Clearly there is a theme to this week, but it’s omnipresent at the moment and I can’t think amout much else. Being with grandma has been amazing and most of the times things just feel normal, as if grandpa is in the next room getting a coke or taking a nap, both of which he did a lot. But then I walk into the dining room and there is a lovely portrait of him that has been prepared for the memorial service and it’s an immediate reminder that he isn’t coming back. Or there will be a slight pause in conversation and someone gets a little misty and we all think about how much he loved sitting around the table “fixing the problems of the world” as my grandmother likes to say. And I think about what he’s missing. The whole family is here and he should be, too.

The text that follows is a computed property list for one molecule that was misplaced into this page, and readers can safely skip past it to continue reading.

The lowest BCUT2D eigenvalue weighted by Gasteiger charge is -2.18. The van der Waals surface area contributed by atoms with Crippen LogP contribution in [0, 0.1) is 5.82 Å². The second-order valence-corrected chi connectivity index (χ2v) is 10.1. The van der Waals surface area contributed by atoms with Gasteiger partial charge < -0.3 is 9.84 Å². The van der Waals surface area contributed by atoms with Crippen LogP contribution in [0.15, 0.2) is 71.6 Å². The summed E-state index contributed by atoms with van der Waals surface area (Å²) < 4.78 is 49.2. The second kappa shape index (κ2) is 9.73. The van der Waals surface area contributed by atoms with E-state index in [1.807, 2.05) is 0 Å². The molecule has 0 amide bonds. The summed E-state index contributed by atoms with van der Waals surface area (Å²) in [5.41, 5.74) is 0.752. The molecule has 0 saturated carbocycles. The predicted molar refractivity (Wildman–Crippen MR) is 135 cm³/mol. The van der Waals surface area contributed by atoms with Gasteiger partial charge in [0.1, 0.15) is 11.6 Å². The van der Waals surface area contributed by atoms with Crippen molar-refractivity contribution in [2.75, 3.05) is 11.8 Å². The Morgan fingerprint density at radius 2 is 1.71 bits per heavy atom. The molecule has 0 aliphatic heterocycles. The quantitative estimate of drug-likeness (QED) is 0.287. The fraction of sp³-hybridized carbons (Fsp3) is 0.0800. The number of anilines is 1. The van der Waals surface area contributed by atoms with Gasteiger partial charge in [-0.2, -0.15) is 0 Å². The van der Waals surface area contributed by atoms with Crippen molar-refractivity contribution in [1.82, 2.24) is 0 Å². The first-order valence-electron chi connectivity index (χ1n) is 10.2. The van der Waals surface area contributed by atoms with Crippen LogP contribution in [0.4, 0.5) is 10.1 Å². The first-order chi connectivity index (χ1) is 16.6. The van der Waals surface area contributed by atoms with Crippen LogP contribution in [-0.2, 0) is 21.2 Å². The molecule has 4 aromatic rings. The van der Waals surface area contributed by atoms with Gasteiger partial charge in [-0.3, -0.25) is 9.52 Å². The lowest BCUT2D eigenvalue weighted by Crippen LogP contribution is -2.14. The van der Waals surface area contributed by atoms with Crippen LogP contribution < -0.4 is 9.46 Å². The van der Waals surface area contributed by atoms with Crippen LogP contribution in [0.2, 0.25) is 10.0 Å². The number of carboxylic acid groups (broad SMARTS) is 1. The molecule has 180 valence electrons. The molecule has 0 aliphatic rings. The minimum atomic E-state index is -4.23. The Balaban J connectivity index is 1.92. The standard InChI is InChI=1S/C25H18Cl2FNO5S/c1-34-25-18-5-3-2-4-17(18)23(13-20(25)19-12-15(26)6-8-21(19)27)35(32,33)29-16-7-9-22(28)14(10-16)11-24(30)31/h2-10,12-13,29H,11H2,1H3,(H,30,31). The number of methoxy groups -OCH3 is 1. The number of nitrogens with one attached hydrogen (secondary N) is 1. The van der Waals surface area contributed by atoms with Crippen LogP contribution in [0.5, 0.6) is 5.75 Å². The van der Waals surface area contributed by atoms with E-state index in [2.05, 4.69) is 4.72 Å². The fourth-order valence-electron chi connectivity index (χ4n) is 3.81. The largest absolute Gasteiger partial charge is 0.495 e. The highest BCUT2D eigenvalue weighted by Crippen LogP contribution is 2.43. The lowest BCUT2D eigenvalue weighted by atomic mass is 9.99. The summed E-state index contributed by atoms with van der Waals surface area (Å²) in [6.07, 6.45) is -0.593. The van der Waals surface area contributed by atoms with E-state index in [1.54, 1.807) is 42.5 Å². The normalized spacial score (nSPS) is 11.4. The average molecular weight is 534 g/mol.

20121107-205506.jpgCynthia Rylant’s Missing May (Scholastic, $5.99) describes the turbulent emotions of being left behind, and the desire to hold on long after someone is gone. When May suddenly dies, Summer and her uncle Ob struggle between mourning May’s death and holding on to the possibility that she could communicate with them from the spirit world. I come from a rather religious family and the discourse is always clearly focused on grandpa being “in a better place” or “with the Lord”. These types of phrases don’t mean much to me as I can’t imagine him wanting to be anywhere other than with his family. But these are the phrases people hold on to; the ones they say to comfort each other and themselves; the phrases we use to help ease the pain of letting go. I can’t decide if I envy the certainty that grandpa continues on — in another place. But I do know that hearing all the stories this week means that we can let go, without losing him.